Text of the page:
Maricopa County Attorney Andrew Thomas has been pushing the Board of Supervisors to appoint a private attorney as independent special prosecutor on matters involving county officials -- offering "ironclad" representations that the independent prosecutor will be "absolutely independent."
But newly released documents obtained by New Times show that the last time Thomas hired a private attorney for such a function, the prosecutor's independence was far from absolute.
The independent prosecutor in that case, Dennis Wilenchik, is a private attorney who was appointed by Thomas to be a "special deputy county attorney" in July 2007 -- the same set-up that Thomas hopes to use to hire Jim Rizer to investigate county officials after Thomas was barred from their cases. (You can read a whole lot of background on Wilenchik's appointment, and the ensuing disaster, here.)
And though Thomas has long claimed that Wilenchik was completely independent -- and that Thomas' staff had no role in the decision to arrest New Times' executive editor and CEO -- the new documents contradict those assertions.
The documents, released by the State Bar of Arizona yesterday in response to our public records request, show that high-ranking members of Thomas staff assisted Wilenchik with the New Times investigation, despite Thomas' recusal.
Among the revelations:
* Deputy county attorneys working for Thomas trained Wilenchik and other lawyers at his firm on grand jury matters.
* Attorneys working for Thomas' Special Crimes Bureau provided Wilenchik's staff with the forms used to issue grand jury subpoenas.
* Most shockingly, Vicky Kratovil, who heads the Special Crimes Bureau, actually consulted with Wilenchik's staff members on the day that New Times published details of the grand jury subpoena issued by Wilenchik's office. According to an affidavit submitted by Adam Polson, an attorney working for Wilenchik, Kratovil joined Wilenchik's staffers in discussing "hypothetical charges against the authors of the article."
Suffice it to say, Kratovil's discussion with the special prosecutors -- on the very day that New Times' executive editor and CEO were arrested -- contradicts Thomas' public statements that his office had nothing to do with the arrests.
Equally interestingly, it appears that Chief Deputy David Hendershott was also in contact with Thomas' staff on the day of the arrests, despite the special prosecutor's supposedly running the case.
Hendershott, who has claimed full responsibility for the decision to arrest Michael Lacey and Jim Larkin on charges of violating grand jury secrecy, said in a sworn affidavit provided to the State Bar that he "did not consult with Dennis Wilenchik to obtain permission or direction to order the arrests."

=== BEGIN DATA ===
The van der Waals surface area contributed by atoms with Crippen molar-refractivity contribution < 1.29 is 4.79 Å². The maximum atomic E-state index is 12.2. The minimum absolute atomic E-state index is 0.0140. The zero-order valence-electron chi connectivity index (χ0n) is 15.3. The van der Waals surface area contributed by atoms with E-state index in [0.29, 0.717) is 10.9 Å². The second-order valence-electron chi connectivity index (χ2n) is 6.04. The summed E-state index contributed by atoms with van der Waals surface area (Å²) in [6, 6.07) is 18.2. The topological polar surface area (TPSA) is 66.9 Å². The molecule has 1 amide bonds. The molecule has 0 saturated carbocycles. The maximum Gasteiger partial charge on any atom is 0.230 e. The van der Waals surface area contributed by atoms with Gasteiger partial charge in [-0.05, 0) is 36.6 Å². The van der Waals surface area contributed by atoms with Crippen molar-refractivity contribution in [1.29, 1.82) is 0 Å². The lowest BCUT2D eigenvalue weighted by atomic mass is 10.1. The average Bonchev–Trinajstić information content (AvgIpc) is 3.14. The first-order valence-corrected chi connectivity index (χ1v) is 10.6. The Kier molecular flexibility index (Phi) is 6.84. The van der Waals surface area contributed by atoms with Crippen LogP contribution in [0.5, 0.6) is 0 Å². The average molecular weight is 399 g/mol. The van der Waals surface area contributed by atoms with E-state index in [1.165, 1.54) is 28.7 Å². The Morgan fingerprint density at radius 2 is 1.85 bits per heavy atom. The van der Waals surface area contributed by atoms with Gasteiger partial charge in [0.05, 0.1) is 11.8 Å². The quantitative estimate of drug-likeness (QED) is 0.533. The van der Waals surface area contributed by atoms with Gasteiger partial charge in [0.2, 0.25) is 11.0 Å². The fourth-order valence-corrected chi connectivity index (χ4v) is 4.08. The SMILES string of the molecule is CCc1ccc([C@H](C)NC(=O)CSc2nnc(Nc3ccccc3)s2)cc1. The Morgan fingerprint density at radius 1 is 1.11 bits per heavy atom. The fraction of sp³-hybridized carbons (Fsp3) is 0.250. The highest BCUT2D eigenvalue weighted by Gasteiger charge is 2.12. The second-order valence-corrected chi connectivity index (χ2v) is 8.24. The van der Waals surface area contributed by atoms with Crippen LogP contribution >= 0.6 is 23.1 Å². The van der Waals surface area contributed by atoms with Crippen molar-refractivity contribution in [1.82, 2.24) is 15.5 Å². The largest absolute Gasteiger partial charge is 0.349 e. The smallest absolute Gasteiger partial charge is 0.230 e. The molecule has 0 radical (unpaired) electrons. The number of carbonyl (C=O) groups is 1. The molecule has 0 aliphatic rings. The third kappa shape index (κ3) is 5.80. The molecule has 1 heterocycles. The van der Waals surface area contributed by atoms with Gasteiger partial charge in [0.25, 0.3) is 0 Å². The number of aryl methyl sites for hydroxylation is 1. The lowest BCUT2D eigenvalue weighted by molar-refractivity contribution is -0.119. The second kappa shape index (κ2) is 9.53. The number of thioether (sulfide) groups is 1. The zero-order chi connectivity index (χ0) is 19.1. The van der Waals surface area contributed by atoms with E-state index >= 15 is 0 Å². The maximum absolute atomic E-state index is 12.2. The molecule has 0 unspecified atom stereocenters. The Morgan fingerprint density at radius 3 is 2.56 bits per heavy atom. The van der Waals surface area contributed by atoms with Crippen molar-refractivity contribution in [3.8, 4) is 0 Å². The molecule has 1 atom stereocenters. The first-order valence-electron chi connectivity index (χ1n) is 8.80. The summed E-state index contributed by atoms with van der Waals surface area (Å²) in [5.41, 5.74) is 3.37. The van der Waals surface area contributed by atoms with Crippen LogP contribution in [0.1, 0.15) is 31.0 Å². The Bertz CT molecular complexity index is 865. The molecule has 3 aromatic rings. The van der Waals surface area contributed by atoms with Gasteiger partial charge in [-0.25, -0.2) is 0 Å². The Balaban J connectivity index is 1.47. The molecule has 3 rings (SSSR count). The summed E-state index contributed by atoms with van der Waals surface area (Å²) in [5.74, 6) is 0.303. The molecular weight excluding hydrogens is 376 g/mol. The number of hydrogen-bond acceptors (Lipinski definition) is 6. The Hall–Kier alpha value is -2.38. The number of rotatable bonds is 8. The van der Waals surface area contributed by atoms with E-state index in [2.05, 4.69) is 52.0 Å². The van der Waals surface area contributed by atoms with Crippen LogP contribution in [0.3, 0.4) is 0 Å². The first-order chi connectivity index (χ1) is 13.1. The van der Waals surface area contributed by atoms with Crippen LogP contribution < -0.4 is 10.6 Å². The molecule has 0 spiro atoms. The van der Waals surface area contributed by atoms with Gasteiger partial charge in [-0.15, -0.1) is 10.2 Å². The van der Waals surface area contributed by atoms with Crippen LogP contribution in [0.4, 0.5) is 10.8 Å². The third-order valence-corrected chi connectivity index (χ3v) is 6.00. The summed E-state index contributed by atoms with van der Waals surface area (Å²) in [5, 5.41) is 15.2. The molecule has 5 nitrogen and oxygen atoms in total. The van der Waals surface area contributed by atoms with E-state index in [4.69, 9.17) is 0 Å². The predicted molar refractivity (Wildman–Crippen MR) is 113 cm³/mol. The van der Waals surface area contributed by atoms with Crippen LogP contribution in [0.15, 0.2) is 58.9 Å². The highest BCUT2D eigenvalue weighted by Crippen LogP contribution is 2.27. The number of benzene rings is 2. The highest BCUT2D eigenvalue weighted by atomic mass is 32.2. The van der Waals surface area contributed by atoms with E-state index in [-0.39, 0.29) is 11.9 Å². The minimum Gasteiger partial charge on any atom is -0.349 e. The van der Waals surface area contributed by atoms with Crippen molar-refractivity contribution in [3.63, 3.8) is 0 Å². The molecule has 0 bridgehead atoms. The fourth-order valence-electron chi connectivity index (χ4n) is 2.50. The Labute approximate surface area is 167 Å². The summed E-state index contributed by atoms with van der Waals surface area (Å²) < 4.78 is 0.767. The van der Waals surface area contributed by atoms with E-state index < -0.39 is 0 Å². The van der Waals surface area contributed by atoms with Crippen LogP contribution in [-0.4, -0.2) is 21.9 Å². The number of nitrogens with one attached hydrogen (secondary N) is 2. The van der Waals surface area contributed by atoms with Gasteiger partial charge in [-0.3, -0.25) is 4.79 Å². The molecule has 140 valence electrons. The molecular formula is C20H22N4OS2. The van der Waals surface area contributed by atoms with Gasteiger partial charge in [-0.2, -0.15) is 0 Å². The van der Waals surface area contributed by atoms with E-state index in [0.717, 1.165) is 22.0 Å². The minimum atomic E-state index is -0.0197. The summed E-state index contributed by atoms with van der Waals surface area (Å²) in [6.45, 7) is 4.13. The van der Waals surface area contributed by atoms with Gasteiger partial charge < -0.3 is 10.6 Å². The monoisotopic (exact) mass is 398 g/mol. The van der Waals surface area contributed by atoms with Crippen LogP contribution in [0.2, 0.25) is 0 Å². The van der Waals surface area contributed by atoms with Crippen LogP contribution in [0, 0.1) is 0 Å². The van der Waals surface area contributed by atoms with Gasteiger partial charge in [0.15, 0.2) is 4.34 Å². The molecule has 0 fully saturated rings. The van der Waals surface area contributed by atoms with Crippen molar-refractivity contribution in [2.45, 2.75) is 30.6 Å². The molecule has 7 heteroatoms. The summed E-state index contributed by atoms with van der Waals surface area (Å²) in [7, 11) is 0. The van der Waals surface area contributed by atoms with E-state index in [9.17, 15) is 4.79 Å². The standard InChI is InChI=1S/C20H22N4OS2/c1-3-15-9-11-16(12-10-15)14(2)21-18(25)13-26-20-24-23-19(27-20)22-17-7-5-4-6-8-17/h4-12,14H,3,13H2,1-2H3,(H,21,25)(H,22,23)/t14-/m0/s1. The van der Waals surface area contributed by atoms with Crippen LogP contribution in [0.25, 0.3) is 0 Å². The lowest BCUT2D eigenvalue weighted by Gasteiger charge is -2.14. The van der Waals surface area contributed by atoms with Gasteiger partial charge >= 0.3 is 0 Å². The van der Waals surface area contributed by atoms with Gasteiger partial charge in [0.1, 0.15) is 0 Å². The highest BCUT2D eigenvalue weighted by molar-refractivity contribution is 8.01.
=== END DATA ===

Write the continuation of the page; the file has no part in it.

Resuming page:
But, according to written statements Wilenchik made to the Bar, Hendershott appears to have been in contact with Sally Wells, who is Thomas' chief assistant and basically third in command at the Maricopa County Attorney's Office. (Wells just retired from Thomas' office; you can read more about her here.)
After his staff consulted with Kravotil, of the Special Crimes Bureau, Wilenchik apparently got
a call from Hendershott.
At that point, Wilenchik wrote, Hendershott had already spoken with Wells. "[Hendershott] called to say he had talked with Sally Wells and she had told him to contact us regarding the arrest," Wilenchik wrote in his statement to the Bar. ("Contact us regarding the arrest" is an interesting phrase, to be sure, since at that point, there'd supposedly been no decision to arrest anyone.)
After that phone call, Hendershott sent a deputy to Wilenchik's law firm, and Wilenchik introduced the deputy to his staff before leaving the meeting. One of the lawyers working for
Wilenchik, Rob Somers, later recalled the day's events in an affidavit.
"It was my understanding from Mr. Wilenchik's introduction that the Maricopa County Attorney's Office had advised Chief Hendershott that our office should be involved in any matters relating to the New Times violations of law," Somers wrote.
At the meeting, Somers and the other lawyers instructed the sheriff's deputies to issue citations. It was only the next morning that they learned Hendershott had reversed course and ordered arrests instead. (In fact, they attest, they wrongly believed Wilenchik had ordered the arrests for days.)
Thomas fought for months to seal Wilenchik's answers to the Bar -- and the affidavits from Polson and Somers, too. (He claimed attorney/client privilege was at stake.) We've got the full story on the fight here, although at the time we didn't know just what he was fighting about.
Ultimately, as evidenced by this blog post, Thomas was only partially successful. The materials submitted by Wilenchik and his staff were not used in the Bar's investigation of Thomas, which allowed him to maintain that his staff was not involved with Wilenchik's investigation after Wilenchik's appointment.
But the Bar ultimately decided not to seal the materials. They're in Wilenchik's file for all to see.
If you like this story, consider signing up for our email newsletters.
SHOW ME HOW
You have successfully signed up for your selected newsletter(s) - please keep an eye on your mailbox, we're movin' in!
We'd suggest that the Board of Supervisors take a look. Thomas, after all, is vowing that if the supervisors appoint his handpicked special prosecutor, that prosecutor will be absolutely independent.
We imagine the supervisors might want to know more about what that means: Will the head of the Special Crimes Bureau be consulting on the case? Will David Hendershott be telephoning Sally Wells? Will Thomas manage to cover up his staff's involvement for more than two freakin' years?
What kind of "ironclad" representations can Thomas' staff make on that?